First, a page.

“The Saddest Face in the Mining Town”


A miner takes leave of his girl, noting that tomorrow they will be married, He goes down in the mine, which caves in. The bells, instead of tolling for a wedding, toll for his funeral. Years later, his body is found, and the white-haired bride knows it


The deft work of this song is impressive: The contrast between the "fairest face in the mining town" and the "saddest face in the mining town,' and an overall air of understatement, make it especially poignant. Logsdon is reminded of an old ballad, but it strikes me as more parlor poetry (though exceptionally good of its kind). We might note that the idea of the wedding bell that instead rings a funeral note is hardly unique to this song -- A. E. Housman used it, with equal brilliance and images even more spare, in "Bredon Hill." - RBW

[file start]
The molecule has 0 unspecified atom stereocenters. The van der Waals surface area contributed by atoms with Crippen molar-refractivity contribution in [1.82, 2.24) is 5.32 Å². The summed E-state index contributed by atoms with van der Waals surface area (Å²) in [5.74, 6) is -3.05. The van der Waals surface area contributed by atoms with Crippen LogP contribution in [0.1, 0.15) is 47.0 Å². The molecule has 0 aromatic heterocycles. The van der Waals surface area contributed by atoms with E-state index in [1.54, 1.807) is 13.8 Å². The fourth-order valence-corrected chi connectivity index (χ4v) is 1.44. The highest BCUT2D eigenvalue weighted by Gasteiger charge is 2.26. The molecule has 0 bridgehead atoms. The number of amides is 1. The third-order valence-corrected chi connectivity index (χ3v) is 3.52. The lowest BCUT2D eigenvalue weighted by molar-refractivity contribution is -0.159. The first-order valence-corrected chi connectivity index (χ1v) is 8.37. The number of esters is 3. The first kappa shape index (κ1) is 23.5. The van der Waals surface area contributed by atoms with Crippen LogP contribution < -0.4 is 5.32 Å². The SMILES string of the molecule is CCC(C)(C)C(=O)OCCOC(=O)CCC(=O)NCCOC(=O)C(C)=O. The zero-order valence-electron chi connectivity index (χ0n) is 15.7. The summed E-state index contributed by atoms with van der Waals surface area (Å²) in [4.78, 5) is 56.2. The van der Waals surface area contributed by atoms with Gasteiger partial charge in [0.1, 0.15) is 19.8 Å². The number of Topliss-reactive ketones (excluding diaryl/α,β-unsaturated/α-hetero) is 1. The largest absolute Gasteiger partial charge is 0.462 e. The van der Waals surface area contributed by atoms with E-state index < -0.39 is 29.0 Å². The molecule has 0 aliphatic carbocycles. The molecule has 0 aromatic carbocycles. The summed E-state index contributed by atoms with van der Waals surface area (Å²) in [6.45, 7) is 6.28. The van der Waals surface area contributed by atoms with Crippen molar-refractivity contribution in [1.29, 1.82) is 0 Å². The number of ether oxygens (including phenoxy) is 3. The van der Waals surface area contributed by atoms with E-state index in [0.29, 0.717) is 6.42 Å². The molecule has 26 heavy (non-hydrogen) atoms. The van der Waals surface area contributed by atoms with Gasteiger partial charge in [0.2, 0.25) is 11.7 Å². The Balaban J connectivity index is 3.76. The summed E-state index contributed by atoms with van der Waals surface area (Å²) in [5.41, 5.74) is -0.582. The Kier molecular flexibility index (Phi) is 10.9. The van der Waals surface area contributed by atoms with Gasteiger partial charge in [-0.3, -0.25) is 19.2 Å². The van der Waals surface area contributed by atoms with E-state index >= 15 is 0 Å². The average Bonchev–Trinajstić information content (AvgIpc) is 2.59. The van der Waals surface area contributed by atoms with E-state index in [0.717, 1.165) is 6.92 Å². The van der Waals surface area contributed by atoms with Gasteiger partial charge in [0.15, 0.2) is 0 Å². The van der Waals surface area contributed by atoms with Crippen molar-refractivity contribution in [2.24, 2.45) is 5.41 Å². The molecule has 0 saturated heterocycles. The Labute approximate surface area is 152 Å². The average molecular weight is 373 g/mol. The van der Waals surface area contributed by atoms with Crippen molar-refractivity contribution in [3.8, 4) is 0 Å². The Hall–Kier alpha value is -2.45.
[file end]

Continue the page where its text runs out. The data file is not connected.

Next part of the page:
1. Logsdon 58, pp. 265-267, "The Saddest Face in the Mining Town" (1 text, 1 tune)
  2. Roud #10108
  3. BI, Logs058


Author: unknown
Earliest date: before 1976 (collected by Logsdon from Riley Neal)
Found in: US(SW)